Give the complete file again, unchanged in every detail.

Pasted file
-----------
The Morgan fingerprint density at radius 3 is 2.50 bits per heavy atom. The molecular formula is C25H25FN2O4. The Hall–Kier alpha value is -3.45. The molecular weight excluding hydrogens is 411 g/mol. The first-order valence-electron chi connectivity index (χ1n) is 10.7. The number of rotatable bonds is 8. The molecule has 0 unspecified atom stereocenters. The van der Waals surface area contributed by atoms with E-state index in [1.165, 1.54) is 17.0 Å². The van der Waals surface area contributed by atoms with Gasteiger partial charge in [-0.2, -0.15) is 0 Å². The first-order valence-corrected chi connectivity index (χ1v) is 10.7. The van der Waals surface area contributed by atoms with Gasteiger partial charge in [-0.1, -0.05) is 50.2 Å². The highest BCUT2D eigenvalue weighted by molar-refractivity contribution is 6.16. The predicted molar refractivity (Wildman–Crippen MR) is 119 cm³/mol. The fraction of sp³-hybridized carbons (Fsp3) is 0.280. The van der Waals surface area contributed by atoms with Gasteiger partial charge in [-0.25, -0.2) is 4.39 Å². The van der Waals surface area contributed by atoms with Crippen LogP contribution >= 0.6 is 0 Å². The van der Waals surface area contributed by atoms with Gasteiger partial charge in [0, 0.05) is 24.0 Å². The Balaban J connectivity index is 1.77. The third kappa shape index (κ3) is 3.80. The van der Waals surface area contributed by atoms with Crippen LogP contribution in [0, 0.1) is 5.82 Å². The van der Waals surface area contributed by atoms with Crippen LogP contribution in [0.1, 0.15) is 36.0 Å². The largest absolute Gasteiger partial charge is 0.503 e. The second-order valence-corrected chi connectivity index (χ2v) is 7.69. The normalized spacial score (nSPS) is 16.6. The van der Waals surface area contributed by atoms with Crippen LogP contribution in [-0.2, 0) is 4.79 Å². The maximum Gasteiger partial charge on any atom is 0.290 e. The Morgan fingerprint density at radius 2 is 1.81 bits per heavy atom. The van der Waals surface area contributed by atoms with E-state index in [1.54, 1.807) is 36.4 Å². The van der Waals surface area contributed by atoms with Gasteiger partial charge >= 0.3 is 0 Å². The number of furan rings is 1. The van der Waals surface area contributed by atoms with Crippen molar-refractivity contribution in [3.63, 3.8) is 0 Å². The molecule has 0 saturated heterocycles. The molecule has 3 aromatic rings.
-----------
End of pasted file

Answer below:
The Morgan fingerprint density at radius 3 is 2.50 bits per heavy atom. The molecular formula is C25H25FN2O4. The Hall–Kier alpha value is -3.45. The molecular weight excluding hydrogens is 411 g/mol. The first-order valence-electron chi connectivity index (χ1n) is 10.7. The number of rotatable bonds is 8. The molecule has 0 unspecified atom stereocenters. The van der Waals surface area contributed by atoms with E-state index in [1.165, 1.54) is 17.0 Å². The van der Waals surface area contributed by atoms with Gasteiger partial charge in [-0.2, -0.15) is 0 Å². The first-order valence-corrected chi connectivity index (χ1v) is 10.7. The van der Waals surface area contributed by atoms with Gasteiger partial charge in [-0.1, -0.05) is 50.2 Å². The highest BCUT2D eigenvalue weighted by molar-refractivity contribution is 6.16. The predicted molar refractivity (Wildman–Crippen MR) is 119 cm³/mol. The fraction of sp³-hybridized carbons (Fsp3) is 0.280. The van der Waals surface area contributed by atoms with Gasteiger partial charge in [-0.25, -0.2) is 4.39 Å². The van der Waals surface area contributed by atoms with Crippen LogP contribution >= 0.6 is 0 Å². The van der Waals surface area contributed by atoms with Gasteiger partial charge in [0, 0.05) is 24.0 Å². The Balaban J connectivity index is 1.77. The third kappa shape index (κ3) is 3.80. The van der Waals surface area contributed by atoms with Crippen LogP contribution in [0, 0.1) is 5.82 Å². The van der Waals surface area contributed by atoms with Crippen LogP contribution in [0.1, 0.15) is 36.0 Å². The largest absolute Gasteiger partial charge is 0.503 e. The second-order valence-corrected chi connectivity index (χ2v) is 7.69. The normalized spacial score (nSPS) is 16.6. The van der Waals surface area contributed by atoms with Crippen LogP contribution in [-0.2, 0) is 4.79 Å². The maximum Gasteiger partial charge on any atom is 0.290 e. The Morgan fingerprint density at radius 2 is 1.81 bits per heavy atom. The van der Waals surface area contributed by atoms with E-state index in [1.54, 1.807) is 36.4 Å². The van der Waals surface area contributed by atoms with Gasteiger partial charge >= 0.3 is 0 Å². The number of furan rings is 1. The van der Waals surface area contributed by atoms with Crippen molar-refractivity contribution in [3.63, 3.8) is 0 Å². The molecule has 0 saturated heterocycles. The molecule has 3 aromatic rings.